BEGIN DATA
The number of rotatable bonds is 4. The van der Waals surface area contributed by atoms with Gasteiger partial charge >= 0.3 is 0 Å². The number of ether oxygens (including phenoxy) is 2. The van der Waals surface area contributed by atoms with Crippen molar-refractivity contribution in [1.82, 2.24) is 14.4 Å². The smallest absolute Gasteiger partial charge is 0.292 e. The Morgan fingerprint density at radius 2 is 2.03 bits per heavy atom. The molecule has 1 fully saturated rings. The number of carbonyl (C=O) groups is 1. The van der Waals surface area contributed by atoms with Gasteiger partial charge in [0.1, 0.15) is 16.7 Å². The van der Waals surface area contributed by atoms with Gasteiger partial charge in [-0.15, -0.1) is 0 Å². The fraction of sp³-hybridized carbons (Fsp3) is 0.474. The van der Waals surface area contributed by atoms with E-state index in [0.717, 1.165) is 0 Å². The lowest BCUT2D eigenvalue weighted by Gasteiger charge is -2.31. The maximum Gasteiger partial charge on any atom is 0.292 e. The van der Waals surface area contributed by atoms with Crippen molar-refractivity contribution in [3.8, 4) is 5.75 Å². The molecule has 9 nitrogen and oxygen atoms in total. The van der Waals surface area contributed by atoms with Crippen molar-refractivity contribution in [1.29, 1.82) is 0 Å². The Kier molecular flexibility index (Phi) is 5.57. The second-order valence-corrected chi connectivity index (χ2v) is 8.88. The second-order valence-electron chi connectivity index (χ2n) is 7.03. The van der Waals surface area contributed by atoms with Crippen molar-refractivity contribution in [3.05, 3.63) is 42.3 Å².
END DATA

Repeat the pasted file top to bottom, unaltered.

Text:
The number of rotatable bonds is 4. The van der Waals surface area contributed by atoms with Gasteiger partial charge >= 0.3 is 0 Å². The number of ether oxygens (including phenoxy) is 2. The van der Waals surface area contributed by atoms with Crippen molar-refractivity contribution in [1.82, 2.24) is 14.4 Å². The smallest absolute Gasteiger partial charge is 0.292 e. The Morgan fingerprint density at radius 2 is 2.03 bits per heavy atom. The molecule has 1 fully saturated rings. The number of carbonyl (C=O) groups is 1. The van der Waals surface area contributed by atoms with Gasteiger partial charge in [0.1, 0.15) is 16.7 Å². The van der Waals surface area contributed by atoms with Gasteiger partial charge in [-0.15, -0.1) is 0 Å². The fraction of sp³-hybridized carbons (Fsp3) is 0.474. The van der Waals surface area contributed by atoms with E-state index in [0.717, 1.165) is 0 Å². The lowest BCUT2D eigenvalue weighted by Gasteiger charge is -2.31. The maximum Gasteiger partial charge on any atom is 0.292 e. The van der Waals surface area contributed by atoms with Crippen molar-refractivity contribution in [3.8, 4) is 5.75 Å². The molecule has 9 nitrogen and oxygen atoms in total. The van der Waals surface area contributed by atoms with Crippen molar-refractivity contribution in [1.29, 1.82) is 0 Å². The Kier molecular flexibility index (Phi) is 5.57. The second-order valence-corrected chi connectivity index (χ2v) is 8.88. The second-order valence-electron chi connectivity index (χ2n) is 7.03. The van der Waals surface area contributed by atoms with Crippen molar-refractivity contribution in [3.05, 3.63) is 42.3 Å².